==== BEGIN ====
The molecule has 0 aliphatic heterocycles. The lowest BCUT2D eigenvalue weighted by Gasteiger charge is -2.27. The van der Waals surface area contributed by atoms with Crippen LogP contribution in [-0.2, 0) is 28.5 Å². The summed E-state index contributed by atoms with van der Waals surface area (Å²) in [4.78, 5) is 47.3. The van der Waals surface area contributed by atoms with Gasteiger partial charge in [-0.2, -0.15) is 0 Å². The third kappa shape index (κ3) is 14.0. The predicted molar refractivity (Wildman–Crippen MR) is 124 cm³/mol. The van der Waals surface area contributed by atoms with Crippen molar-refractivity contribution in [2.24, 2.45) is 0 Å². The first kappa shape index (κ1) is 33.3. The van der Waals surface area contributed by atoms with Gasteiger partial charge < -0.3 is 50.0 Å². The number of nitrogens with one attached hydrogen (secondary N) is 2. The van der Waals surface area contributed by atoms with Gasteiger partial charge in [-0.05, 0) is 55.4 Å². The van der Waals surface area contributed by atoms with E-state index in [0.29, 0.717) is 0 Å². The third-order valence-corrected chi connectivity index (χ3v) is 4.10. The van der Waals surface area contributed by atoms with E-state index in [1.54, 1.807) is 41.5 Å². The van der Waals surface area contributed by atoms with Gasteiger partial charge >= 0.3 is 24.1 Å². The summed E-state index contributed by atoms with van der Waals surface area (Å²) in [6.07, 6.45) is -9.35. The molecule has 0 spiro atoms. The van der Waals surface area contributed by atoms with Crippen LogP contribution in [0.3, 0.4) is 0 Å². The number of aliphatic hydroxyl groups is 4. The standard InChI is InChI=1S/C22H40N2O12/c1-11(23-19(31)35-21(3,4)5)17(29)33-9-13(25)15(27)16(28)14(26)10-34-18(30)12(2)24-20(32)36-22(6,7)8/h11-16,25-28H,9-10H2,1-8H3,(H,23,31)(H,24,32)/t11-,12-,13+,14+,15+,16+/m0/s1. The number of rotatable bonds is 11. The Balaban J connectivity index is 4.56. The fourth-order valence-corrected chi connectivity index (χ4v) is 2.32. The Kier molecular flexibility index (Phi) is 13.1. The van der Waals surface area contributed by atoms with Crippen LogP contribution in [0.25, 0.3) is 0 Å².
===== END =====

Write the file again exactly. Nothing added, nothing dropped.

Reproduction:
The molecule has 0 aliphatic heterocycles. The lowest BCUT2D eigenvalue weighted by Gasteiger charge is -2.27. The van der Waals surface area contributed by atoms with Crippen LogP contribution in [-0.2, 0) is 28.5 Å². The summed E-state index contributed by atoms with van der Waals surface area (Å²) in [4.78, 5) is 47.3. The van der Waals surface area contributed by atoms with Gasteiger partial charge in [-0.2, -0.15) is 0 Å². The third kappa shape index (κ3) is 14.0. The predicted molar refractivity (Wildman–Crippen MR) is 124 cm³/mol. The van der Waals surface area contributed by atoms with Crippen molar-refractivity contribution in [2.24, 2.45) is 0 Å². The first kappa shape index (κ1) is 33.3. The van der Waals surface area contributed by atoms with Gasteiger partial charge < -0.3 is 50.0 Å². The number of nitrogens with one attached hydrogen (secondary N) is 2. The van der Waals surface area contributed by atoms with Gasteiger partial charge in [-0.05, 0) is 55.4 Å². The van der Waals surface area contributed by atoms with E-state index in [0.29, 0.717) is 0 Å². The third-order valence-corrected chi connectivity index (χ3v) is 4.10. The van der Waals surface area contributed by atoms with E-state index in [1.54, 1.807) is 41.5 Å². The van der Waals surface area contributed by atoms with Gasteiger partial charge >= 0.3 is 24.1 Å². The summed E-state index contributed by atoms with van der Waals surface area (Å²) in [6.07, 6.45) is -9.35. The molecule has 0 spiro atoms. The van der Waals surface area contributed by atoms with Crippen LogP contribution in [0.3, 0.4) is 0 Å². The number of aliphatic hydroxyl groups is 4. The standard InChI is InChI=1S/C22H40N2O12/c1-11(23-19(31)35-21(3,4)5)17(29)33-9-13(25)15(27)16(28)14(26)10-34-18(30)12(2)24-20(32)36-22(6,7)8/h11-16,25-28H,9-10H2,1-8H3,(H,23,31)(H,24,32)/t11-,12-,13+,14+,15+,16+/m0/s1. The number of rotatable bonds is 11. The Balaban J connectivity index is 4.56. The fourth-order valence-corrected chi connectivity index (χ4v) is 2.32. The Kier molecular flexibility index (Phi) is 13.1. The van der Waals surface area contributed by atoms with Crippen LogP contribution in [0.25, 0.3) is 0 Å².